As one of America’s oldest and most famous cities, Boston is ripe with almost 400 years of history. From the city’s pre-revolutionary colony days through the Revolutionary War and the Civil War and to the present day, the city’s landscape offers visitors an abundance of must-see destinations.
The Freedom Trail is a 2.5-mile trail, marked by a red stripe or red bricks, that will guide you through some of the oldest, most historic sections of the city. Following it you will visit 16 sites having to do with the Revolutionary War and why it began in Boston. The trail starts at the Boston Common Visitors Center and ends in the Charlestown Navy Yard and Bunker Hill. The visitor center sells maps, books and MP3 audios for following the trail on your own. The costumed guides of the Freedom Trail Foundation lead daily tours from here year-round, giving you the history of the first 11 sites.
Downtown Boston: The Common to Faneuil Hall
In pre-Revolution times British soldiers were encamped on Boston Common. The soldiers and the Colonial militia practiced shooting and marching here. Paved walkways with slight inclines crisscross the Common. At the top of the Common is the gold-domed Massachusetts State House, built between 1795 and 1797. Free tours are given Monday – Friday from 10 a.m. to 3 p.m. Across the street is the Robert Gould Shaw Memorial/54th Massachusetts Volunteer Regiment, which honors the first African Americans allowed to fight in the Civil War. The 54th Regimental flag is in the free museum inside the State House.
To reach the State House and the Shaw Memorial, go off the red stripe and head up Park Street at the far end of the Common. Cross Beacon Street, turn right, then left onto Bowdoin Street for the accessible entrance. The building is equipped with elevators to all floors.
Going back down Park Street will take you to Park Street Church. Founded in 1809, it was a granary in the 1700s. It is open for tours Tuesday – Saturday for July and August. There are steep stairs in the front. Go around to the church office on Park Street. Adjacent to the church are the Granary Burial Grounds, which dates back to 1660. Buried here are three signers of the Declaration of Independence — John Hancock, John Adams and Thomas Paine — and also patriots Paul Revere and Samuel Adams. Benjamin Franklin’s parents rest here along with the five victims of the Boston Massacre. There is no accessible way to enter the cemetery. Several of the graves can be viewed from the sidewalk.
Head due north to King’s Chapel, opened in 1749, where English Puritan settlers of Boston spent hours listening to ministers preach hellfire and damnation for their souls if they did not lead a life devoted to God. Many of them are buried in another adjacent burial ground. There is a low sill at the entrance to the chapel. The burying ground has a 7-inch lip at the entrance. The paths in the burying ground are manageable but uneven.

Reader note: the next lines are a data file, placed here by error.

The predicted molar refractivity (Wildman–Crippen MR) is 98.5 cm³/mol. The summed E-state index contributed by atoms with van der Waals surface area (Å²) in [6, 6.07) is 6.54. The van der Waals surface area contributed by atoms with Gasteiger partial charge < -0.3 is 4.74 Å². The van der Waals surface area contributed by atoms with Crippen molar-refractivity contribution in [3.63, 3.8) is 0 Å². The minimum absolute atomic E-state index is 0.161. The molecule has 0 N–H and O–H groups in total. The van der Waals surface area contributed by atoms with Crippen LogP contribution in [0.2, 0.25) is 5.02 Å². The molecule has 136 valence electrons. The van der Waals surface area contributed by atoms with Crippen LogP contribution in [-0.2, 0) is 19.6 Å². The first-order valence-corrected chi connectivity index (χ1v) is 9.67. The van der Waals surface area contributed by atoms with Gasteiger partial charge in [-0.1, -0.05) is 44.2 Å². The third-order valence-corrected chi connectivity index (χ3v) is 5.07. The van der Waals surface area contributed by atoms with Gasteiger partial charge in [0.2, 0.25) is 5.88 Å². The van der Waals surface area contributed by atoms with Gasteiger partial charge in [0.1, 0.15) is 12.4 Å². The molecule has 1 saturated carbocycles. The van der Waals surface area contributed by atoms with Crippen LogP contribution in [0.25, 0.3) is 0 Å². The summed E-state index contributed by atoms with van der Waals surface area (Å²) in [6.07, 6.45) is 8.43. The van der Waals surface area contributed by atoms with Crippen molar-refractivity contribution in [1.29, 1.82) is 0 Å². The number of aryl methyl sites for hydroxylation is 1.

When you come out of King’s Chapel Burial Ground, turn left (many people turn right and get off the trail) following the red paint down School Street. Set into the sidewalk in front of Old City Hall, a mosaic (City Carpet) marks the site of the first public school in America, established in 1635. The school itself, Boston Latin, exists today in another part of the city. In front of Old City Hall is a bronze statue of Benjamin Franklin, erected in 1856.
Continue down School Street and jog right on Washington and you’ll come to the Old South Meeting House, built in 1729. There is an accessible entrance on the right around the corner. The main entrance has a low step, exhibits are on the first level, and there is no elevator to the balcony. Here Samuel Adams and John Hancock moderated meetings of mobs of Colonists discussing the future of the country in the days leading up to the Revolution. On Dec. 16, 1773, 5,000 people met here to protest King George’s tax on tea (The Boston Tea Party). The mob marched to the harbor, boarded three British ships and dumped millions of dollars’ worth of tea into the sea.
Further north on Washington Street you will find the Old State House, built in 1713. The building has many stairs, narrow doorways and no elevators to any of the floors containing comprehensive exhibits of Revolutionary War artifacts. However, you can enjoy the building itself, an architectural jewel decorated with balconies and large lintel windows.
Directly in front of the Old State House is the memorial to the Boston Massacre. What started as a minor scuffle between four British soldiers and a few colonists on the night of March 5, 1770 turned into a deadly battle. Five colonists were killed. Ironically, patriots John Adams and his cousin Josiah Quincy defended the British soldiers. Three were freed, but their punishment was branding of their thumbs.
Just north of here is Faneuil Hall, which opened in 1747 and was the venue for speeches from Samuel Adams and John Hancock to Presidents John F. Kennedy and Barack Obama. Faneuil Hall now comes under the auspices of the National Park Service. The NPS gives free historic talks in the Great Hall on the second floor. The third floor is where you will find the Ancient and Honorable Artillery Company of Massachusetts. Founded in 1638, this is the oldest chartered military organization in the world.